Create a quiet learning environment

How to create a quiet learning environment with your students

Do you remember the old days when you used to sit in silence in a classroom waiting for your teacher’s instructions? These times are long gone. When I first started teaching I still had in mind that kind of quiet learning environment seen by our teachers as an example of good behaviour and considered by us students as a cruel punishment. Nowadays we are aware that children need to move around, need kinesthetics activities and games to learn better. However this doesn’t mean that our students don’t need some quiet time to focus and integrate what they are learning. I used to be the chatty one in class – as you can imagine – but I did appreciated the quiet study we had in class and I truly believe that this is crucial to help our students boost their results.

My first teaching experience was chaotic as I believed that games were the best way for children to get enthusiastic and to get on task. I obviously had a bunch of unruly students that made it even harder and my lessons tended to be very loud. I learned from that a balance between fun activities and quiet activities is necessary to help our students learn better and improve their performance.

The first thing is to start every lesson you have with a softer voice. Not only will it be good for your students to focus but it will also be invaluable for your health. Also the best way to ensure that you get the right balance with your peaceful moments of reflection is to embed them in you routine and in your lesson plans. For example when you start a lesson always have something ready for your students to work on. Use these 5-7 minutes for a quiet starter like a word search, a crisscross puzzle or an unscrambling the sentences activity. It will help to review prior knowledge individually and in silence. It will also give time for the late comers to settle down. After that you may want to experiment what I call the Yoga stretch.  It’s a 2-3 minute activity that will help your students relax and breathe properly. Ask them to stand up and to stretch their legs and arms. They can even yawn if it helps them oxygenate their brains. Of course the first session will bring lots of giggles. Never mind, they will get used to it after the second or third session. This short activity is aimed at helping them focus and relax. It is especially valuable during exams when students are under a lot of pressure. If some of your students take this activity as an opportunity to be disruptive, stop the activity for the whole group. It is usually an activity they like so if they can’t do it because of the attitude of some I can assure you that the disruptive students will be blamed by their peers for it and the next lesson you will be able to do it properly.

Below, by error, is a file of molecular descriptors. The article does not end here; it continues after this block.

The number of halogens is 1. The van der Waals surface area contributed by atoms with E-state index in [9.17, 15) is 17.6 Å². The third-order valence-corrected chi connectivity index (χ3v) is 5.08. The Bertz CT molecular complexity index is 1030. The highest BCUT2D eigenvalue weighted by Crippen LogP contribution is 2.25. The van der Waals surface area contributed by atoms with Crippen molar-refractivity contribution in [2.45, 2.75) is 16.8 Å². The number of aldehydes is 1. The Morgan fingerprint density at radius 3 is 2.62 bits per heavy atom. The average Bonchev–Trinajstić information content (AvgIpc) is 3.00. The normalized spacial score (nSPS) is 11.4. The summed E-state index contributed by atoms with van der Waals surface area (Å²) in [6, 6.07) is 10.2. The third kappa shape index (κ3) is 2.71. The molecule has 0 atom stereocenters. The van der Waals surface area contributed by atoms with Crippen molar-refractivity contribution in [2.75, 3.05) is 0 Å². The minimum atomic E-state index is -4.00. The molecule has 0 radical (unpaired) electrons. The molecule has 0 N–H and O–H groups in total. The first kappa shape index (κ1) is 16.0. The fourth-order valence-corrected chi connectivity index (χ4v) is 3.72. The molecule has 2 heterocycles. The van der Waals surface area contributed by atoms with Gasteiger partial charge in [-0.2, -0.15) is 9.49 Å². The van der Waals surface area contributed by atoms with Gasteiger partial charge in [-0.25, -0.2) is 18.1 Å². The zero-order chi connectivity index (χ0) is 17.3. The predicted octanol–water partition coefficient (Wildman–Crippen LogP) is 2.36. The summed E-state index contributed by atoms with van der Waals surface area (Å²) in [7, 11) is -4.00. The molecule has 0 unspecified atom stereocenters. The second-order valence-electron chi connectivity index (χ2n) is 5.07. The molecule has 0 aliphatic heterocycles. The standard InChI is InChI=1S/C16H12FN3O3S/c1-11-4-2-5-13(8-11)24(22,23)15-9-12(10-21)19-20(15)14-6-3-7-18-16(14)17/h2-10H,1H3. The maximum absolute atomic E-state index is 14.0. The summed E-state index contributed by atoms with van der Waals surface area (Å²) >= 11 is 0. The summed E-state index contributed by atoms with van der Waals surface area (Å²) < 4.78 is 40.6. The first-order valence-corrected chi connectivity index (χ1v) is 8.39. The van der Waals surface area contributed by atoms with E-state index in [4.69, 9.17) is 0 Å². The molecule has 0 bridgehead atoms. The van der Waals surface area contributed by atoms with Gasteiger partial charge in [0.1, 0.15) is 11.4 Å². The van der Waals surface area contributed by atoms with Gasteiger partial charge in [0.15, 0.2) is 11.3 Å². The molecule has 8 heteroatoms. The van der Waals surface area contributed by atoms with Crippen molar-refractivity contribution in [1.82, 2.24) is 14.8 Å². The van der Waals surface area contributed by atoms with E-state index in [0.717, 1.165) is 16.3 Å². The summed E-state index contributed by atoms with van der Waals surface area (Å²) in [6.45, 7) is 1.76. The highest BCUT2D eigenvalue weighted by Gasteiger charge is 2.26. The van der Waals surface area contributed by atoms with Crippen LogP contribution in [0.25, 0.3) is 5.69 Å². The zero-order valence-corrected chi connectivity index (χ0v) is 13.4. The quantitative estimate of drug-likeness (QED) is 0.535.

After this you can start your lesson with more lively activities. However a lively activity doesn’t necessarily mean a loud activity. Students need to be reminded that a game can be and should be played calmly. Model what you are expecting of them. For example if it is a competition game in teams tell them that if they don’t raise their hands before talking or if they shout the answers they will lose points. You need to get them used to playing games in a sensible way.

Also when you ask your students to take notes or to do an activity on a worksheet you need to create that quiet moment. For that purpose prepare your worksheet carefully. I usually have the easiest exercises at the beginning and then progressively things get tougher. It’s a good way for me to help less able students and to give more challenging task to the most able. Everybody is working at his own pace and everyone can reflect on what have learned.

The end of the lesson also requires some peaceful moments, so make sure you keep the last 7 minutes for reviewing the objectives and setting homework quietly.

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